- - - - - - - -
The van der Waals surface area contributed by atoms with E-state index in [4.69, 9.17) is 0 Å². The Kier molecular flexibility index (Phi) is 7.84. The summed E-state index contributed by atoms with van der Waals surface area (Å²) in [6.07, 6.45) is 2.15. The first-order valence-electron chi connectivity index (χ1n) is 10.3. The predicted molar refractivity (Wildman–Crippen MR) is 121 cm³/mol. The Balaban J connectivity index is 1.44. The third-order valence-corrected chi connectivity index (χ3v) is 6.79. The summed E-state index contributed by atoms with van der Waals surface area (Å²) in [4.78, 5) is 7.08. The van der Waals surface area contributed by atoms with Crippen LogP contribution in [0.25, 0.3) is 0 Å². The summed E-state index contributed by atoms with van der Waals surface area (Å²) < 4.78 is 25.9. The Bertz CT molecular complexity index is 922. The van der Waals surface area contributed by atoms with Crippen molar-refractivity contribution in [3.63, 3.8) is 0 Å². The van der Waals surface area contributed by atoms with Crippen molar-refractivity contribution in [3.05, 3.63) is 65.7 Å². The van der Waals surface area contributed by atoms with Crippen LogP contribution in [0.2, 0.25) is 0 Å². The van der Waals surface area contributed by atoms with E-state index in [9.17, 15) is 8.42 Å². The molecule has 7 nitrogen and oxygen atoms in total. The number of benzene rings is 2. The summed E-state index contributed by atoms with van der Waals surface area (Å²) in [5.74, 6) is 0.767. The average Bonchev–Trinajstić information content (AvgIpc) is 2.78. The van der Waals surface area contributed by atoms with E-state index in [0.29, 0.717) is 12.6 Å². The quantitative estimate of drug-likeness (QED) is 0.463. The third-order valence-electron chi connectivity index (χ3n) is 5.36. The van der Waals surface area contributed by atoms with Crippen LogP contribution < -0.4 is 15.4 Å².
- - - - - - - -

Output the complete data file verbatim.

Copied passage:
The van der Waals surface area contributed by atoms with E-state index in [4.69, 9.17) is 0 Å². The Kier molecular flexibility index (Phi) is 7.84. The summed E-state index contributed by atoms with van der Waals surface area (Å²) in [6.07, 6.45) is 2.15. The first-order valence-electron chi connectivity index (χ1n) is 10.3. The predicted molar refractivity (Wildman–Crippen MR) is 121 cm³/mol. The Balaban J connectivity index is 1.44. The third-order valence-corrected chi connectivity index (χ3v) is 6.79. The summed E-state index contributed by atoms with van der Waals surface area (Å²) in [4.78, 5) is 7.08. The van der Waals surface area contributed by atoms with Crippen LogP contribution in [0.25, 0.3) is 0 Å². The summed E-state index contributed by atoms with van der Waals surface area (Å²) < 4.78 is 25.9. The Bertz CT molecular complexity index is 922. The van der Waals surface area contributed by atoms with Crippen molar-refractivity contribution in [3.63, 3.8) is 0 Å². The van der Waals surface area contributed by atoms with Crippen molar-refractivity contribution in [3.05, 3.63) is 65.7 Å². The van der Waals surface area contributed by atoms with Crippen LogP contribution in [0.2, 0.25) is 0 Å². The van der Waals surface area contributed by atoms with E-state index in [9.17, 15) is 8.42 Å². The molecule has 7 nitrogen and oxygen atoms in total. The number of benzene rings is 2. The summed E-state index contributed by atoms with van der Waals surface area (Å²) in [5.74, 6) is 0.767. The average Bonchev–Trinajstić information content (AvgIpc) is 2.78. The van der Waals surface area contributed by atoms with E-state index in [0.29, 0.717) is 12.6 Å². The quantitative estimate of drug-likeness (QED) is 0.463. The third-order valence-electron chi connectivity index (χ3n) is 5.36. The van der Waals surface area contributed by atoms with Crippen LogP contribution < -0.4 is 15.4 Å².